The idea that terrorism would not exist without the mass media is both intriguing and, well, terrifying. Is it really true that the field we are all trying to join is responsible for one of the biggest problems in the modern world? It would appear so. Of course, the media can’t simply ignore acts of terror when they happen. But I would imagine 9/11 would not have been as earth-shaking if videos and photos of the burning towers hadn’t been plastered over every news channel for weeks afterwards. By covering the terrorism, news sources are inadvertently furthering the terrorists’ primary goal of causing terror.


Case studies:


  1. In this case study, I think the ethical issue is whether PolitiFact should fact check sources that are not necessarily intended to be credible sources of news and discourse, such as comedy shows, and whether this fact-checking constitutes journalism.
  2. The PolitiFact writers could choose to ignore comedy shows and the like completely, on the basis of the idea that they have no expectation of truthfulness. As this chapter shows, however, many people now get their news from this type of program. One could argue that scrutinizing these shows with the same criteria as “real” news could give them undue credibility.
  3. PolitiFact should continue to fact check comedy shows along with other news sources. Since many people do use these shows as news sources, it is important that they have a resource to check the factuality of what is being said. In doing this, PolitiFact could help viewers separate real information, jokes and partisan punditry disguised as these.


  1. There appear to be two major ethical issues in this case: whether WikiLeaks should obtain information exclusively from at-risk whistleblowers, and whether the organization should publish any classified information from states.
  2. WikiLeaks could continue getting information from people like Bradley Manning, which puts these sources at risk of criminal and personal repercussions. WikiLeaks could also work to get information independently, such as through undercover reporting, but this runs into new ethical issues. Additionally, WikiLeaks could limit the information it publishes, potentially keeping the public in the dark, or it could continue publishing all the information it receives, potentially jeopardizing state security and diplomacy.
  3. In regards to sources, WikiLeaks should continue using whistleblowers as a primary source of information. The whistleblowers themselves decide to provide the information, and must deal with the potential consequences. However, the organization should make reasonable efforts to protect these people. In regards to the policy of leaking everything, the organization should be more judicious about what gets published. If a piece of information has no public use or shows no injustice, but does jeopardize security or diplomacy, it should not be published solely on the basis that all secrets are bad.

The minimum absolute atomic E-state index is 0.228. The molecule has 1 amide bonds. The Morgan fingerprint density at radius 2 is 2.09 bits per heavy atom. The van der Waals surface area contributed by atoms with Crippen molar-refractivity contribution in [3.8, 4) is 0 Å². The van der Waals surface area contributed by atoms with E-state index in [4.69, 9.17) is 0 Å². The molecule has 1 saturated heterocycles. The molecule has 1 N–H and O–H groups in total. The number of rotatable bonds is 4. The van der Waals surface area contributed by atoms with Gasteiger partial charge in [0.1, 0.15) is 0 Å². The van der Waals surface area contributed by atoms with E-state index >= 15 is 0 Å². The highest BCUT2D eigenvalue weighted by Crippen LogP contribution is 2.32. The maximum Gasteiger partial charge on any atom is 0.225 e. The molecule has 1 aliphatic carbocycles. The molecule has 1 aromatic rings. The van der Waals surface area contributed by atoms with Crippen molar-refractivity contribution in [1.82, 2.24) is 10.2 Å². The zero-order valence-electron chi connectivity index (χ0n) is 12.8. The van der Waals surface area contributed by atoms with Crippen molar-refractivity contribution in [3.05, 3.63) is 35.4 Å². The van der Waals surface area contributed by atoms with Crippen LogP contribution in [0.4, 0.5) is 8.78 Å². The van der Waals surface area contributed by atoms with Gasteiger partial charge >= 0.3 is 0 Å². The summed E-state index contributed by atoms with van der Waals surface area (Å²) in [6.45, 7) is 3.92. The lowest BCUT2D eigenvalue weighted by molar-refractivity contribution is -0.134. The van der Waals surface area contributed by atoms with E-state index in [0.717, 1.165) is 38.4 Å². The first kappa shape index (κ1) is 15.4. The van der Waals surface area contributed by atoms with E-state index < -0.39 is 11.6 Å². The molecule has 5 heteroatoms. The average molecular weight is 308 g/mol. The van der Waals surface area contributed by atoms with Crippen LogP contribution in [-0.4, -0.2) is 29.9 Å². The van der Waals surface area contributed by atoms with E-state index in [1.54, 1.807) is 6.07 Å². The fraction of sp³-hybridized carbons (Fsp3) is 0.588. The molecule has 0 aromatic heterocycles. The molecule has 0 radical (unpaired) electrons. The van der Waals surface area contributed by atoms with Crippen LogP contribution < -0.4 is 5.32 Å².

1. The ethical issue here appears to be whether the Spokesman-Review was justified in hiring someone to misrepresent himself and using deception to uncover unlawful activity by the Spokane mayor.
  2. In doing what it did, the Spokesman-Review may have uncovered misconduct by a public official, but used tactics generally considered unethical to do so. On the other end, the publication could have taken no action, even if it suspected wrongdoing. This would have avoided direct ethical issues, but brings into question the journalistic responsibility to seek the truth. A third option would have been to report suspected illegal activity to law enforcement rather than the publication taking action itself. This would have helped expose wrongdoing if it were there, but at the expense of the journalists’ opportunity to break a story.
  3. This seems to be a case of the ends justifying the means. As stated in the chapter, it is sometimes justifiable to violate usual ethics if a person in an unequal power relationship has potential to cause harm. In the case of a mayor suspected of manipulating underage men, this seems to meet those criteria. This is justifiable on the same grounds that undercover reporting can be justified if injustice is occurring.


DQ: How should journalists and media organizations work to mitigate their role in facilitating terror while remaining committed to the truth?


Ethical Issue of the Week

This week, I thought I would explore something related to my favorite field: science journalism. This ( is one of the many stories going around this week about an asteroid that “hurtled past Earth” Monday. In this particular story, the biggest issue is blatant sensationalism. The article plays up the scary aspects of the asteroid early on: it’s speed, size, and “potentially hazardous” status. It even includes what can be assumed to be an illustration of the thing about to burn up in Earth’s atmosphere. Of course, the most important information comes after all this: the asteroid is nearly 2 million miles away, and scientists say it poses no threat to the planet. Other than an interesting science story and a way to open discussion about real threats in the future, this is essentially a non-issue. However, if the writer discussed this in the headline and lede, rather than making it sound like such a close shave, she wouldn’t have much of a story.



Disinterested: The state of being neutral or having no interest in a given issue. Journalists should not be disinterested, but rather, maintain independence when covering issues.


Partisan journalism: Journalism presented from a certain political or ideological viewpoint.


Journalism of affirmation: journalism based on affirming the beliefs of the audience rather than on accuracy and verification.